Scientists have developed a novel strategy to produce near-oxygenless carbon nanodots, helping shed light on the role of oxygen in their optical properties.
Carbon nanodots (CNDs) are a promising type of fluorescent material with potential applications in many fields, including optoelectronics, photocatalysis, and medicine. However, the role of oxygen in CND fluorescence is unclear because conventional synthesis methods cannot produce CNDs without oxygen for comparative analyses. In a recent study, scientists from Sookmyung Women’s University, Korea, have developed a new synthesis pathway to easily obtain near-oxygenless CNDs, paving the way to a deeper understanding of their attractive properties.
In 2004, scientists accidentally discovered carbon nanodots (CNDs) while purifying carbon nanotubes, triggering extensive studies to understand and exploit the remarkable fluorescent properties of these carbon-based nanoparticles. Thanks to their high stability, low toxicity, and attractive fluorescent profile, CNDs are promising candidates for a wide variety of applications in the fields of optoelectronics, photocatalysis, photovoltaics, and even medicine and the life sciences.
However, well over a decade since their discovery, the exact mechanisms behind the photoluminescence of CNDs are not completely understood. So far, researchers have found that oxygen-containing functional groups on CNDs are responsible for some of their attractive optical properties, but the exact role of oxygen has proven difficult to pinpoint. The problem lies in the fact that conventional synthesis procedures for CNDs involve oxidation reactions or oxygen-containing precursors, yielding nanoparticles with a markedly high oxygen content. Without a way to produce oxygenless CNDs, it is impossible to carry out comparative analyses to shed light on the mysterious influence of oxygen in CND fluorescence.
Fortunately, in a recent study published in ACS Applied Nano Materials, a team of scientists from Sookmyung Women’s University, Korea, set out to address this issue that has been plaguing CND research. Led by Associate Professor Woosung Kwon, the team developed a radically different synthetic pathway that yields CNDs with extremely low amounts of oxygen. Unlike conventional methods that involve the carbonization of carbohydrates and organic acids, the new approach is based around the ‘pyrolytic decarboxylation of aromatic carboxylic acids.’ The term ‘carboxylic’ refers to any substance that contains a carboxyl group (–COOH), and ‘pyrolytic decarboxylation’ means the removal of these groups using elevated temperatures (between 200 and 500 °C).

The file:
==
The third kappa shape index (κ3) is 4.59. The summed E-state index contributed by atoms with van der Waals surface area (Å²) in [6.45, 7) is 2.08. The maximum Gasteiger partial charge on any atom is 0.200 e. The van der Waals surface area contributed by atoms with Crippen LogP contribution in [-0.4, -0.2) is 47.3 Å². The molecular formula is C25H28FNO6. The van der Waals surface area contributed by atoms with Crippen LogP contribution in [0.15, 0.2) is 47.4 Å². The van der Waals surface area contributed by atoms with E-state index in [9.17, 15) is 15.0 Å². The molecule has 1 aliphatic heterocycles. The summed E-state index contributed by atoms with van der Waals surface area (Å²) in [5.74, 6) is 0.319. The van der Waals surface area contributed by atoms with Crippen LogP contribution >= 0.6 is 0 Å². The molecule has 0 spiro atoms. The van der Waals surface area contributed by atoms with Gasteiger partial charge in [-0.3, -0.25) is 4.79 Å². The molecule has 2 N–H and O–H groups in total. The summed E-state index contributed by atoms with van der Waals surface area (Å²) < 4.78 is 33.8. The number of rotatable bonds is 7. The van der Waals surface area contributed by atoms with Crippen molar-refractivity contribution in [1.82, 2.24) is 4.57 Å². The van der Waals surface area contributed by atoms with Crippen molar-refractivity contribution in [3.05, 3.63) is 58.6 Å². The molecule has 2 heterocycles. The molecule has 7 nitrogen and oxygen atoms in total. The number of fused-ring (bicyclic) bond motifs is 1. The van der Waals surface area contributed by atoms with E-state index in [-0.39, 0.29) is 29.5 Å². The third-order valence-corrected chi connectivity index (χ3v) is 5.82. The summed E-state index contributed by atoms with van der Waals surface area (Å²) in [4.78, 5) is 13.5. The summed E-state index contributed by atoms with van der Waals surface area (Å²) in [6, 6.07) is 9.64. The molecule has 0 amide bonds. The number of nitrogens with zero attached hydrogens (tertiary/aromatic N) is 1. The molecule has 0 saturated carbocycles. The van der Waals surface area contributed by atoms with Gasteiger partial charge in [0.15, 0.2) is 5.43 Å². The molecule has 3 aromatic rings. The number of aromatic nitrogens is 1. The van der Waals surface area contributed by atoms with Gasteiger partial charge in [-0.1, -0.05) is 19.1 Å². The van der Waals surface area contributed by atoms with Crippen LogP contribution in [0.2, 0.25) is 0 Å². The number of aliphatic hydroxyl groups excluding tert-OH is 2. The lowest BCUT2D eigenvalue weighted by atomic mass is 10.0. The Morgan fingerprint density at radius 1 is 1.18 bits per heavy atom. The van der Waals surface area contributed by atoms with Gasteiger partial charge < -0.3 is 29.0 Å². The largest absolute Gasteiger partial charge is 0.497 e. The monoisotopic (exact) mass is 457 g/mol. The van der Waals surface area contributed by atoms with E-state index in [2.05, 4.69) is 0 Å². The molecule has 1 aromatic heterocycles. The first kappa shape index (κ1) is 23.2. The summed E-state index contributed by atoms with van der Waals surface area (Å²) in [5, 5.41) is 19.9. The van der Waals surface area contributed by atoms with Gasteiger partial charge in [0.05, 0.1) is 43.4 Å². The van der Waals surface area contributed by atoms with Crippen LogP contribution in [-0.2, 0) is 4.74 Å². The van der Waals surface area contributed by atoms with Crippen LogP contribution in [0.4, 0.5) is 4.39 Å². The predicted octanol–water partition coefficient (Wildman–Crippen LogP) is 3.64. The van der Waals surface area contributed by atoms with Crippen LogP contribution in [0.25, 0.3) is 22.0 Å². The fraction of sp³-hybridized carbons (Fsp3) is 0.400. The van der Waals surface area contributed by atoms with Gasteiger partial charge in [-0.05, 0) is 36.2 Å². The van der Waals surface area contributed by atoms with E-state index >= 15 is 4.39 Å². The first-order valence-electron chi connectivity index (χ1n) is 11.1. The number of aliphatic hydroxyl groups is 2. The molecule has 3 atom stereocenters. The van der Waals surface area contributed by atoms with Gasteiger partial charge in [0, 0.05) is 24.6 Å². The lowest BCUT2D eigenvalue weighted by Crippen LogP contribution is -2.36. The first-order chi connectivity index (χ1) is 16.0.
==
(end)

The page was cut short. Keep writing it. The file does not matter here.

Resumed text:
Using this new synthesis pathway, the scientists produced multiple batches of CNDs from different precursors while varying specific parameters. This allowed them to gain insight into the effects of, for example, pyrolysis time and temperature. They characterized the composition of CNDs and their photoluminescent properties through multiple experimental techniques, including, but not limited to, transmission electron microscopy, infrared and X-ray photoelectron spectroscopy, X-ray diffraction, and fluorometry.
The experimental measurements on the CNDs revealed remarkably low oxygen-to-carbon ratios, which ranged from 10% to as little as 0.6%. Most notably, the near-oxygenless CNDs showed an extremely high absolute quantum yield—a measure of fluorescence defined by the ratio of absorbed to emitted photons. “To the best of our knowledge, the quantum yield of 80.4% of our CNDs is the highest reported for long-wavelength fluorescent CNDs, beating the previous record of 65.93%,” highlights Kwon. “The results demonstrate the feasibility of our new synthesis pathway for preparing highly luminescent CNDs.”
The team went one step further and demonstrated one of the potential uses of their CNDs. By combining them with poly(methylmethacrylate), they fabricated thin luminescent films that absorb white light from an LED and stably re-emit it in the yellow to orange range in the visible spectrum, acting as color filter. This showcases how CNDs, which are intrinsically biodegradable and ecofriendly, could find a home in future display applications.
Most importantly, this study will help future researchers deepen their understanding of what goes on under the hood in CNDs. With his eyes on the future, Kwon comments on the implications of their findings: “Our study provides new insights into the synthesis of highly fluorescent CNDs and highlights the serious need for further consideration of the effects of oxygen on the chemical, optical, and electronic properties of CNDs.” Hopefully, progress in this relatively young field will help unlock the potential of CNDs as highly effective fluorophores for a variety of applications.